Student performance with and without retrieval practice Sixth-grade students performed better on material presented both in asocial studies lesson and on a quiz (retrieval practice) than on material presented only in a lesson — 90% — 80% — 70% — 60% — 50% Exam performance Retrieval Lessons Retrieval Lessons practice only practice only End of the chapter End of the semester 94% 81% 79% 61%
V N kappanonline.org of both lab and classroom research has demonstrated that retrieval practice improves students learning beyond rote memorization. I have to spend more time prepping for class and/or more time grading. As we mentioned earlier, small changes in class (like swapping reviewing for retrieving) can make a large difference for student learning. Many teachers already use these strategies, and cognitive psychology research affirms that teachers should aim to increase the amount of retrieval, feedback, spacing, and interleaving in the classroom. In addition, because these strategies are most effective when they are no- or low-stakes, they don’t require any grading at all. When students respond to a quick writing prompt in class, for example, there’s no need to collect their paper — it’s simply a retrieval opportunity for learning, not for assessment. I can’t cover as much material.
When it comes to the trade-off of time vs. content, think about it this way If students remember more, you save time by reteaching less. If we want to make sure that time spent teaching is time spent learning, then using research-based strategies to boost learning at the outset will make a large dif- this quick question Who was the fourth president of the United States A plausible answer may have jumped instantly to mind, but you probably had to struggle mentally to come up with a response. It’s precisely this productive struggle or desirable difficulty during retrieval practice and the three additional strategies that improves learning. By the way, the fourth president was James Madison, but you’ll likely remember that much better if you managed to retrieve it from your memory rather than waiting for us to remind you of the name!)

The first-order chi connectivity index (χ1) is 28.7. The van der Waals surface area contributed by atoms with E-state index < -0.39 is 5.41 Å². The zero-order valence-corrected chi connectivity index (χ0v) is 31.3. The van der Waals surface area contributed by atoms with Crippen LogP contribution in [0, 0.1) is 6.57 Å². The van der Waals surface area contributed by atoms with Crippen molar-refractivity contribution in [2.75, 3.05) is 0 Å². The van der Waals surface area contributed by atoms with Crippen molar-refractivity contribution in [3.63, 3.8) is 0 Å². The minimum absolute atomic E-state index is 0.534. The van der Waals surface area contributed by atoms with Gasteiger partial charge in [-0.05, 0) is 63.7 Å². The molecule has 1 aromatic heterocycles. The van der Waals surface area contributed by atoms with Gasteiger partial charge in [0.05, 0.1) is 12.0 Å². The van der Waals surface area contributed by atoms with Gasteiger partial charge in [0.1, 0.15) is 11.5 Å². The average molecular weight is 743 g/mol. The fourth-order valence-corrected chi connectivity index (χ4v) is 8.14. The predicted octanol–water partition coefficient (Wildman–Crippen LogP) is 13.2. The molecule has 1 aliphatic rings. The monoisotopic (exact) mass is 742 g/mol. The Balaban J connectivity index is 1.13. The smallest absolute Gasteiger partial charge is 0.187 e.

Teachers can use these four strategies (retrieval practice, feedback-driven metacognition, spaced practice, and interleaving) with confidence because they are strongly backed by research both in laboratories and classrooms. The rigor of science gives us confidence that these strategies aren’t fads, and successful classroom implementation gives us confidence that they work in the real world, not just in the laboratory. What are some hesitations when putting this research into practice? So far, we’ve presented a few basic principles of learning from cognitive psychology, briefly described the research behind them, and shared some flexible teaching strategies to improve learning (take a moment Can you retrieve the four strategies. However, we know it can be daunting to change teaching practices or add yet another approach to an ever-increasing pile of instructional tools. So here area few responses to common hesitations about implementing strategies like retrieval practice and spacing: These strategies only apply to mem- orization. Actually, a growing body of research demonstrates that simply encouraging students to retrieve what they know improves their ability to apply that knowledge, transfer it to new situations, and retain complex ideas in content areas ranging from Advanced Placement social studies to medical school. In one study, for example, college students learned about the structure of bat wings using retrieval practice. On a final test, students were better able to transfer their knowledge to questions about the structure of airplane wings (Butler, 2010). A wealth